What Could The Vikings Get in a Trade for Garrett Bradbury?
The short answer is not very much. The longer answer is that the Vikings could get something in a Garrett Bradbury trade.
The initial hope was that Bradbury could be the solution for two positions. Pat Elflein was clearly overwhelmed at center, so bringing someone in to take over the snapping duties could lead to Elflein being a guard. The theory was that Bradbury would be a sizeable upgrade at center. Elflein could then deal with less responsibility at guard.
That plan didn’t work out. Elflein was shipped out of town and Bradbury is a bust.
As a result, many Vikings fans have been wondering about a Garrett Bradbury trade. Would anyone be willing to pay anything for him? The answer is yes, though fans shouldn’t hold out hope for very much.
Part of what will make him appealing is his draft position and scheme fit. Minnesota wasn’t the only team to have a first-round grade on Bradbury. In fact, several highly-respected talent evaluators fully believed that Bradbury would become an excellent NFL center. It’s entirely possible that other teams will look at the situation and conclude that the issue isn’t with the center but with the way the team has coached and developed him.
Moreover, Bradbury really can do great things as a run blocker. His reach blocks are impressive, and he can climb to the second level to pick up a LB. If screens are an important part of one’s offense, Bradbury can be a weapon. He gets up the field as well or better than any lineman out there.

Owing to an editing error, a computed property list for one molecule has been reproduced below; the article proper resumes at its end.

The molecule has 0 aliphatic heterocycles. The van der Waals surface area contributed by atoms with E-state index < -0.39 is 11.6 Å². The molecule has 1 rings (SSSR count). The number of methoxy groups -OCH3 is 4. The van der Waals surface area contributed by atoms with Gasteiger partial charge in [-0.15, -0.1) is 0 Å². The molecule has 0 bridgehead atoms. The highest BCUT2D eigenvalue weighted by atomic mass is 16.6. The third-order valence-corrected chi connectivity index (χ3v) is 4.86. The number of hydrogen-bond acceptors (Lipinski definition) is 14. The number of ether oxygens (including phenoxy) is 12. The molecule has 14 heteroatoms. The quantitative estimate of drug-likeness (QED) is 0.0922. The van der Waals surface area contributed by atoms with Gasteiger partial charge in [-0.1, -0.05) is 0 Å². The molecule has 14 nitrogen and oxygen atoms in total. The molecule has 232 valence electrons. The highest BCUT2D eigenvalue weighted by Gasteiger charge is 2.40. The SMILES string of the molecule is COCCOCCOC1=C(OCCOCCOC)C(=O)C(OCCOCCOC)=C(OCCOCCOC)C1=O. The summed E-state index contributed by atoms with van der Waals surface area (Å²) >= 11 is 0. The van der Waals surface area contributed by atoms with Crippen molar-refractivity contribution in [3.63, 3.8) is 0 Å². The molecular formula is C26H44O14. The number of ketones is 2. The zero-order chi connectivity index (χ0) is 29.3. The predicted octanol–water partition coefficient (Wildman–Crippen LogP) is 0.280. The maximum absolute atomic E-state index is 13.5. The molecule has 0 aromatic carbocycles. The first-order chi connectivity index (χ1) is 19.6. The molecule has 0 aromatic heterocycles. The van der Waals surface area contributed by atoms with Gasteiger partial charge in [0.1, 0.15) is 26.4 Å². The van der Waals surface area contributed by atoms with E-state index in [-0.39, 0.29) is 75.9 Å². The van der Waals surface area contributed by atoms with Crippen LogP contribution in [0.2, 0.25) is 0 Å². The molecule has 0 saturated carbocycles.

Now, the Vikings won’t be getting anywhere close to that 1st round pick they spent on him. It’s the cold, unfortunate truth. We can say this with a reasonable degree of certainty because of his lackluster play and because of the recent history of trades for centers.
It doesn’t happen super often, but teams do make moves for centers when it’s necessary. Coincidentally, the Vikings have been involved in two of the more recent ones. They sent away a sixth for Mason Cole in 2021; they shipped out a 7th in 2018 for Brett Jones. Both players were brought in as depth pieces for the iOL. Keep in mind that both instances involve Minnesota bringing someone in rather than trading someone out.
Even still, there are some good data points here. Depth centers with position flexibility and starting experience can be had for a 6th or 7th. Most of the other center trades involve similar compensation.
When you see a team trade a more accomplished center, the draft capital obviously increases. In 2021, The Cardinals acquired Rodney Hudson and a 7th in exchange for a third-round selection. Keep in mind that Hudson carries close to a $10 million cap hit.
This example, though, isn’t a great comparison for Bradbury. He’s a borderline starter in the NFL, someone who may be capable of providing low-end play in the right situation.
Bradbury currently has the 11th-largest cap hit for the Vikings heading into 2022. Trading him would free up just over $2.25 million, leaving behind nearly $1.85 million in a dead cap charge. $2.25 million is likely more than enough to bring back Mason Cole. If the team can also pick up a late-round selection, why wouldn’t they?
One other thing to keep in mind: it’s possible that a trade doesn’t happen until training camp. If a team loses their starting center late in the offseason, Minnesota’s fourth-year center may be a relatively attractive option.
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